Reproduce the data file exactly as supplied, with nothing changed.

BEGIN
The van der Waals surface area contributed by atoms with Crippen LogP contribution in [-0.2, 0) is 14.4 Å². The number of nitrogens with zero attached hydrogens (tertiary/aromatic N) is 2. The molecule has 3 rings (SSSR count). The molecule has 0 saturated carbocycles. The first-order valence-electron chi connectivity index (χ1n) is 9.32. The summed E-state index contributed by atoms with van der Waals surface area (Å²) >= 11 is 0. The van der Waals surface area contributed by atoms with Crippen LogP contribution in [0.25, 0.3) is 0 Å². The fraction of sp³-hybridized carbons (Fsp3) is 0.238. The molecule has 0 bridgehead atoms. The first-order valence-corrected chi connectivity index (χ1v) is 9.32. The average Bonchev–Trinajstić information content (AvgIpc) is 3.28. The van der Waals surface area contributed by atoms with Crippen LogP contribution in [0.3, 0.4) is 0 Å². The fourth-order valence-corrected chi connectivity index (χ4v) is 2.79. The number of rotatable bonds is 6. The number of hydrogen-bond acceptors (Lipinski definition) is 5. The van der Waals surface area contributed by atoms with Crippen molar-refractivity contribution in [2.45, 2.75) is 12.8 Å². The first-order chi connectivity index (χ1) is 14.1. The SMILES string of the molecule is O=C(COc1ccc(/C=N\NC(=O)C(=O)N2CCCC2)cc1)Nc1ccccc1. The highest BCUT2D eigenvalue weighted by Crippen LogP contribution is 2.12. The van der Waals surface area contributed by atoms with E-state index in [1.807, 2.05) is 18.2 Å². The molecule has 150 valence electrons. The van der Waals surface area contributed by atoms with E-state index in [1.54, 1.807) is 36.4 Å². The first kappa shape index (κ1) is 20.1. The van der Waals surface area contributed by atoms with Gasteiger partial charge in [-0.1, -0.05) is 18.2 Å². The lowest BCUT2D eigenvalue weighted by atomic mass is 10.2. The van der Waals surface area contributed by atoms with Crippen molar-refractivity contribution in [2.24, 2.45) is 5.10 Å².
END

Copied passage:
The van der Waals surface area contributed by atoms with Crippen LogP contribution in [-0.2, 0) is 14.4 Å². The number of nitrogens with zero attached hydrogens (tertiary/aromatic N) is 2. The molecule has 3 rings (SSSR count). The molecule has 0 saturated carbocycles. The first-order valence-electron chi connectivity index (χ1n) is 9.32. The summed E-state index contributed by atoms with van der Waals surface area (Å²) >= 11 is 0. The van der Waals surface area contributed by atoms with Crippen LogP contribution in [0.25, 0.3) is 0 Å². The fraction of sp³-hybridized carbons (Fsp3) is 0.238. The molecule has 0 bridgehead atoms. The first-order valence-corrected chi connectivity index (χ1v) is 9.32. The average Bonchev–Trinajstić information content (AvgIpc) is 3.28. The van der Waals surface area contributed by atoms with Crippen LogP contribution in [0.3, 0.4) is 0 Å². The fourth-order valence-corrected chi connectivity index (χ4v) is 2.79. The number of rotatable bonds is 6. The number of hydrogen-bond acceptors (Lipinski definition) is 5. The van der Waals surface area contributed by atoms with Crippen molar-refractivity contribution in [2.45, 2.75) is 12.8 Å². The first-order chi connectivity index (χ1) is 14.1. The SMILES string of the molecule is O=C(COc1ccc(/C=N\NC(=O)C(=O)N2CCCC2)cc1)Nc1ccccc1. The highest BCUT2D eigenvalue weighted by Crippen LogP contribution is 2.12. The van der Waals surface area contributed by atoms with E-state index in [1.807, 2.05) is 18.2 Å². The molecule has 150 valence electrons. The van der Waals surface area contributed by atoms with E-state index in [1.54, 1.807) is 36.4 Å². The first kappa shape index (κ1) is 20.1. The van der Waals surface area contributed by atoms with Gasteiger partial charge in [-0.1, -0.05) is 18.2 Å². The lowest BCUT2D eigenvalue weighted by atomic mass is 10.2. The van der Waals surface area contributed by atoms with Crippen molar-refractivity contribution in [2.24, 2.45) is 5.10 Å².